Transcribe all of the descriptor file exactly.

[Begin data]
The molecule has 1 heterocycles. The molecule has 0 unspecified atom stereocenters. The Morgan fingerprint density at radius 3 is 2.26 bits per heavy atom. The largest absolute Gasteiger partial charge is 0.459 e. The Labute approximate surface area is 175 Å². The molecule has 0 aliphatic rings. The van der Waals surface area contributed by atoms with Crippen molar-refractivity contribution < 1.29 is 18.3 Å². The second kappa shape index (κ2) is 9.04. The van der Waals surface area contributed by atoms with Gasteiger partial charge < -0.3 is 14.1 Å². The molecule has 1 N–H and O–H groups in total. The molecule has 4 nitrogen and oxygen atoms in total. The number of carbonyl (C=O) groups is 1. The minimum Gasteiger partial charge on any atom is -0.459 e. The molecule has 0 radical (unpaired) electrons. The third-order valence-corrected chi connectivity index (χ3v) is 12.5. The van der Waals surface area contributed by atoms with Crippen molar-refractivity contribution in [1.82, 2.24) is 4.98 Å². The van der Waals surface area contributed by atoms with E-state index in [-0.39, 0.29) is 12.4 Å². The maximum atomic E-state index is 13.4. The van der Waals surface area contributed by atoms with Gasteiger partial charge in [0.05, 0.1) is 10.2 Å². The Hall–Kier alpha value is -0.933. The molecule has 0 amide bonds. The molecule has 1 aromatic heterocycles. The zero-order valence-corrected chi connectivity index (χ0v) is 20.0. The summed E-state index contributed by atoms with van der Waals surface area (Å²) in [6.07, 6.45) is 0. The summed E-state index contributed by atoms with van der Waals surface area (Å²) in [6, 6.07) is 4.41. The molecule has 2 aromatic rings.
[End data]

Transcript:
The molecule has 1 heterocycles. The molecule has 0 unspecified atom stereocenters. The Morgan fingerprint density at radius 3 is 2.26 bits per heavy atom. The largest absolute Gasteiger partial charge is 0.459 e. The Labute approximate surface area is 175 Å². The molecule has 0 aliphatic rings. The van der Waals surface area contributed by atoms with Crippen molar-refractivity contribution < 1.29 is 18.3 Å². The second kappa shape index (κ2) is 9.04. The van der Waals surface area contributed by atoms with Gasteiger partial charge < -0.3 is 14.1 Å². The molecule has 1 N–H and O–H groups in total. The molecule has 4 nitrogen and oxygen atoms in total. The number of carbonyl (C=O) groups is 1. The minimum Gasteiger partial charge on any atom is -0.459 e. The molecule has 0 radical (unpaired) electrons. The third-order valence-corrected chi connectivity index (χ3v) is 12.5. The van der Waals surface area contributed by atoms with Crippen molar-refractivity contribution in [1.82, 2.24) is 4.98 Å². The van der Waals surface area contributed by atoms with E-state index in [-0.39, 0.29) is 12.4 Å². The maximum atomic E-state index is 13.4. The van der Waals surface area contributed by atoms with Gasteiger partial charge in [0.05, 0.1) is 10.2 Å². The Hall–Kier alpha value is -0.933. The molecule has 0 amide bonds. The molecule has 1 aromatic heterocycles. The zero-order valence-corrected chi connectivity index (χ0v) is 20.0. The summed E-state index contributed by atoms with van der Waals surface area (Å²) in [6.07, 6.45) is 0. The summed E-state index contributed by atoms with van der Waals surface area (Å²) in [6, 6.07) is 4.41. The molecule has 2 aromatic rings.